Ferrari faces new leadership crisis as CEO abruptly resigns
Ferrari NV is facing its second leadership crisis in as many years after Chief Executive Officer Louis Camilleri abruptly resigned, complicating the Italian supercar maker’s transition toward electric mobility.
Chairman John Elkann will take the role on an interim basis. He has to find a new leader just 30 months after picking Camilleri to succeed Sergio Marchionne, who died in July 2018 from complications after a surgery.
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Camilleri, 65, is leaving after he had to be hospitalized for Covid-19. He’s recovering at home and the infection wasn’t the main reason for his exit, a company spokesman said, without elaborating. Camilleri also stepped down as chairman of Philip Morris International Inc.
His departure comes at a difficult time for the former unit of Fiat Chrysler Automobiles NV. The coronavirus pandemic has depressed auto sales just as the industry is shifting away from the internal combustion engine -- a key feature of the high-powered Ferrari cars.
Ferrari declined 0.5% at 10:01 a.m. in Milan, valuing the company at about 34 billion euros ($41 billion). The stock has gained about a fifth this year, for the best performance in the Stoxx 600 Automobiles & Parts Index.
Whoever becomes new CEO will have “big shoes to fill," Angus Tweedie, an analyst at Citigroup, said in a note. He pointed to questions about whether the company can achieve its 2022 profitability targets, roll out new models including the PuroSangue SUV and shift the supercar maker toward an emissions-free fleet.
Camilleri was a Ferrari board member when he took over as CEO from Marchionne, who died within days of being replaced. Marchionne orchestrated Ferrari’s 2016 spin-off from Fiat Chrysler, where he also served as CEO.
Ferrari has managed the pandemic better than expected, fielding orders for its six- and seven-figure supercars at rates similar to last year, the company said in November.
During his stint as CEO, Camilleri oversaw the transformation of Ferrari into a fully fledged luxury brand. He revamped Ferrari’s lineup so it could keep boosting prices. The company introduced five new models in 2019, which helped increase annual sales to more than 10,000 units for the first time.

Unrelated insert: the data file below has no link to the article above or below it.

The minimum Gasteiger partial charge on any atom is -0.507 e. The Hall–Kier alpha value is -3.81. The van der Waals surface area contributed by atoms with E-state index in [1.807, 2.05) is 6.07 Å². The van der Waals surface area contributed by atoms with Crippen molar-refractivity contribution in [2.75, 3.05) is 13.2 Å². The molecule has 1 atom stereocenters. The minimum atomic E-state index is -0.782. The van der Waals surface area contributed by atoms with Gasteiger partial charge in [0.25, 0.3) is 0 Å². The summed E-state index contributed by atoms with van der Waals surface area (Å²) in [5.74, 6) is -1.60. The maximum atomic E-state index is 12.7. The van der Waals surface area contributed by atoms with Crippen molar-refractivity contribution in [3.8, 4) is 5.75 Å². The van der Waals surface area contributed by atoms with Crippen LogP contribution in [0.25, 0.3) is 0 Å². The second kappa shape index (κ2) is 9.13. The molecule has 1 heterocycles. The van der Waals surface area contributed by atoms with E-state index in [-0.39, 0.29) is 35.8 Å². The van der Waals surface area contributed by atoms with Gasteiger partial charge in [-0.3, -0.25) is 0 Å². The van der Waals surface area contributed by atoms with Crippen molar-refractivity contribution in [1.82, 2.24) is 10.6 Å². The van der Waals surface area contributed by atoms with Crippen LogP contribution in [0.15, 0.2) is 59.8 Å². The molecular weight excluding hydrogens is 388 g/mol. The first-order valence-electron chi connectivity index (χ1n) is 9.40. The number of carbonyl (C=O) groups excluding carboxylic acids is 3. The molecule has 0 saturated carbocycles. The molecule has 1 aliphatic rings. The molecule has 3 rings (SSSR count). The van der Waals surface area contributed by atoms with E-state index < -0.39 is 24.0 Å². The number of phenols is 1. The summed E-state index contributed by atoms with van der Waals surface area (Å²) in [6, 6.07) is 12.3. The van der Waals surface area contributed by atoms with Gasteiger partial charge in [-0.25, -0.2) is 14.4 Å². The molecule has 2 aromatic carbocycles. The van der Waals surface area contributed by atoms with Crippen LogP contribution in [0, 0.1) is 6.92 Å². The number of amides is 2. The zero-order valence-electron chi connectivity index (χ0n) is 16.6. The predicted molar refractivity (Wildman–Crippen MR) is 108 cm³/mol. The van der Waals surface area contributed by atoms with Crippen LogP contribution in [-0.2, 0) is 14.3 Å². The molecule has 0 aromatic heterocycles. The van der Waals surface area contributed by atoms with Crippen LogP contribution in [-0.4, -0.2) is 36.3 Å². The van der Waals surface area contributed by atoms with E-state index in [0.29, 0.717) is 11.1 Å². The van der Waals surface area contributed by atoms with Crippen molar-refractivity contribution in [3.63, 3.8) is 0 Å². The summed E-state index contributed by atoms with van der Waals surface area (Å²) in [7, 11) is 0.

“Louis showed an unswerving sense of responsibility ensuring continuity for our organization, while guiding Ferrari into the future with an ambitious and far-sighted strategic plan," Elkann said in a letter to workers.
Exor NV, the investment company for the Agnelli family, controls Ferrari with 36% of its voting rights and a direct 23% stake. The supercar maker was listed in New York in 2015.
Elkann, the scion of the Agnelli family, is set to become chairman of Stellantis, the company which will start its operations next year following the combination of Fiat Chrysler Automobiles NV with Peugeot-maker PSA Group.
One looming question for Camilleri’s successor is how Ferrari will cope with more stringent emissions regulations in the European Union and other markets. While the company has said that 60% of its models will have a hybrid powertrain by 2022, Camilleri has expressed doubts the brand would go fully electric.
He recently criticized European environmental regulations that aim to cut transport emissions by penalizing the sale of vehicles with particularly inefficient engines, saying they fail to take into account how infrequently some are driven.
“If you take a V-12 Ferrari that only runs 3,000 kilometers a year, probably it has less emissions than a very small car that runs every day," he said during an investor call last month.
At Philip Morris, his exit triggered an orderly succession plan that’s been in place for some time, the company said. The tobacco company’s CEO Andre Calantzopoulos will become executive chairman right before the annual shareholders meeting in May, it said.
Lucio Noto, the company’s independent presiding director, will serve as interim chair in the meantime. Chief Operating Officer Jacek Olczak will succeed Calantzopoulos as CEO when he takes the chairman spot.
The tobacco giant has long been a sponsor of Ferrari’s Formula One racing teams, but Camilleri had no direct automotive experience, which made him a somewhat controversial pick to run one of the world’s pre-eminent car brands.